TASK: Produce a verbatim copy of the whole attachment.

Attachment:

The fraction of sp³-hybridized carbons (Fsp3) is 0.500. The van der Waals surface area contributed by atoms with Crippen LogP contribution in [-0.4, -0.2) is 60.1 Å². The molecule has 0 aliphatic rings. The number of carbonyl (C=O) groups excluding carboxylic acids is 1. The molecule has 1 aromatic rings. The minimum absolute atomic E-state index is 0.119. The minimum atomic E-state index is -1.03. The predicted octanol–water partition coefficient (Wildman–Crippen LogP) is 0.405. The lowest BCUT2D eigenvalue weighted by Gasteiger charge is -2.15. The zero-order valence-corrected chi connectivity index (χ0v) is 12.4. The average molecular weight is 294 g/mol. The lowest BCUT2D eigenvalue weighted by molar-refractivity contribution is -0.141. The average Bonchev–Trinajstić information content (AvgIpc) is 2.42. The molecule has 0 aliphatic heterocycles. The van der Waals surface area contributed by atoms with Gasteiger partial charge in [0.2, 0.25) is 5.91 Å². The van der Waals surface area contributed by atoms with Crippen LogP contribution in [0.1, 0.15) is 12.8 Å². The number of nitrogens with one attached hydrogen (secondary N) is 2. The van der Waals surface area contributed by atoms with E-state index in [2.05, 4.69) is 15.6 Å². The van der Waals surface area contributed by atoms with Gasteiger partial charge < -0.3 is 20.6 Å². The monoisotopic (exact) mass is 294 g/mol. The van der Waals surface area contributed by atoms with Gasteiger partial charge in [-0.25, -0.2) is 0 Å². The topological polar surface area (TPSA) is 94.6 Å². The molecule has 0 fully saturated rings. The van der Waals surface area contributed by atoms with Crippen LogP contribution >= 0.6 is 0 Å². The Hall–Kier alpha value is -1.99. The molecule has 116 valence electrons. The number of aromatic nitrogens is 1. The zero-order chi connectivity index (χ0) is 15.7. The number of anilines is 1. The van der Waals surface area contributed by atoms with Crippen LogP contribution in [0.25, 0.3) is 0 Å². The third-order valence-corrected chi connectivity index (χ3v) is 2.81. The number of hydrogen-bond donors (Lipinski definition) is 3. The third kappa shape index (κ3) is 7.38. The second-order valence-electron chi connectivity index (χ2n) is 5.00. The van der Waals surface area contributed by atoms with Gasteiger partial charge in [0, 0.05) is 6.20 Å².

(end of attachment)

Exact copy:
The fraction of sp³-hybridized carbons (Fsp3) is 0.500. The van der Waals surface area contributed by atoms with Crippen LogP contribution in [-0.4, -0.2) is 60.1 Å². The molecule has 0 aliphatic rings. The number of carbonyl (C=O) groups excluding carboxylic acids is 1. The molecule has 1 aromatic rings. The minimum absolute atomic E-state index is 0.119. The minimum atomic E-state index is -1.03. The predicted octanol–water partition coefficient (Wildman–Crippen LogP) is 0.405. The lowest BCUT2D eigenvalue weighted by Gasteiger charge is -2.15. The zero-order valence-corrected chi connectivity index (χ0v) is 12.4. The average molecular weight is 294 g/mol. The lowest BCUT2D eigenvalue weighted by molar-refractivity contribution is -0.141. The average Bonchev–Trinajstić information content (AvgIpc) is 2.42. The molecule has 0 aliphatic heterocycles. The van der Waals surface area contributed by atoms with Gasteiger partial charge in [0.2, 0.25) is 5.91 Å². The van der Waals surface area contributed by atoms with Crippen LogP contribution in [0.1, 0.15) is 12.8 Å². The number of nitrogens with one attached hydrogen (secondary N) is 2. The van der Waals surface area contributed by atoms with E-state index in [2.05, 4.69) is 15.6 Å². The van der Waals surface area contributed by atoms with Gasteiger partial charge < -0.3 is 20.6 Å². The monoisotopic (exact) mass is 294 g/mol. The van der Waals surface area contributed by atoms with Gasteiger partial charge in [-0.25, -0.2) is 0 Å². The topological polar surface area (TPSA) is 94.6 Å². The molecule has 0 fully saturated rings. The van der Waals surface area contributed by atoms with Crippen LogP contribution >= 0.6 is 0 Å². The Hall–Kier alpha value is -1.99. The molecule has 116 valence electrons. The number of aromatic nitrogens is 1. The zero-order chi connectivity index (χ0) is 15.7. The number of anilines is 1. The van der Waals surface area contributed by atoms with Crippen LogP contribution in [0.25, 0.3) is 0 Å². The third-order valence-corrected chi connectivity index (χ3v) is 2.81. The number of hydrogen-bond donors (Lipinski definition) is 3. The third kappa shape index (κ3) is 7.38. The second-order valence-electron chi connectivity index (χ2n) is 5.00. The van der Waals surface area contributed by atoms with Gasteiger partial charge in [0, 0.05) is 6.20 Å².